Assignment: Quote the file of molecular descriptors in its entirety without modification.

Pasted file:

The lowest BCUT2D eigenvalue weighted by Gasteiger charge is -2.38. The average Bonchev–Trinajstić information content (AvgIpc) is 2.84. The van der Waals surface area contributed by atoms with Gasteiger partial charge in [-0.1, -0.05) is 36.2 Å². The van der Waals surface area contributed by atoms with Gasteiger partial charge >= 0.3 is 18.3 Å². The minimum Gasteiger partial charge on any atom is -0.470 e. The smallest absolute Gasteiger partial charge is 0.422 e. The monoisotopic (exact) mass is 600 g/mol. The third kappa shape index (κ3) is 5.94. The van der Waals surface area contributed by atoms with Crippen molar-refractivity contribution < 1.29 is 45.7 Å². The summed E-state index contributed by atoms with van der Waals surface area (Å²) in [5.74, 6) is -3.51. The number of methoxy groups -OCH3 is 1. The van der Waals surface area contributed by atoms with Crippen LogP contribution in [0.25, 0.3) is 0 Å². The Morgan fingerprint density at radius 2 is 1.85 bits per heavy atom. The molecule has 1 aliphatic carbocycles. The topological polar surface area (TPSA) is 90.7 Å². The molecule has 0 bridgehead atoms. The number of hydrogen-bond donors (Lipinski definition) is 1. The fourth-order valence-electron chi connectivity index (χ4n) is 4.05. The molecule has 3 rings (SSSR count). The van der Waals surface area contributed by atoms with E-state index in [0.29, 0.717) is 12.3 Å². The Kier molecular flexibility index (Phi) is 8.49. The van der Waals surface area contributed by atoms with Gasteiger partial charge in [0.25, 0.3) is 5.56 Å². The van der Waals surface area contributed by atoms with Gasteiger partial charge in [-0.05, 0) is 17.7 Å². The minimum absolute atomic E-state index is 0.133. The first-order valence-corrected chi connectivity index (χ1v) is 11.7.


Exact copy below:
The lowest BCUT2D eigenvalue weighted by Gasteiger charge is -2.38. The average Bonchev–Trinajstić information content (AvgIpc) is 2.84. The van der Waals surface area contributed by atoms with Gasteiger partial charge in [-0.1, -0.05) is 36.2 Å². The van der Waals surface area contributed by atoms with Gasteiger partial charge >= 0.3 is 18.3 Å². The minimum Gasteiger partial charge on any atom is -0.470 e. The smallest absolute Gasteiger partial charge is 0.422 e. The monoisotopic (exact) mass is 600 g/mol. The third kappa shape index (κ3) is 5.94. The van der Waals surface area contributed by atoms with Crippen molar-refractivity contribution < 1.29 is 45.7 Å². The summed E-state index contributed by atoms with van der Waals surface area (Å²) in [5.74, 6) is -3.51. The number of methoxy groups -OCH3 is 1. The van der Waals surface area contributed by atoms with Crippen LogP contribution in [0.25, 0.3) is 0 Å². The Morgan fingerprint density at radius 2 is 1.85 bits per heavy atom. The molecule has 1 aliphatic carbocycles. The topological polar surface area (TPSA) is 90.7 Å². The molecule has 0 bridgehead atoms. The number of hydrogen-bond donors (Lipinski definition) is 1. The fourth-order valence-electron chi connectivity index (χ4n) is 4.05. The molecule has 3 rings (SSSR count). The van der Waals surface area contributed by atoms with E-state index in [0.29, 0.717) is 12.3 Å². The Kier molecular flexibility index (Phi) is 8.49. The van der Waals surface area contributed by atoms with Gasteiger partial charge in [0.25, 0.3) is 5.56 Å². The van der Waals surface area contributed by atoms with Gasteiger partial charge in [-0.05, 0) is 17.7 Å². The minimum absolute atomic E-state index is 0.133. The first-order valence-corrected chi connectivity index (χ1v) is 11.7.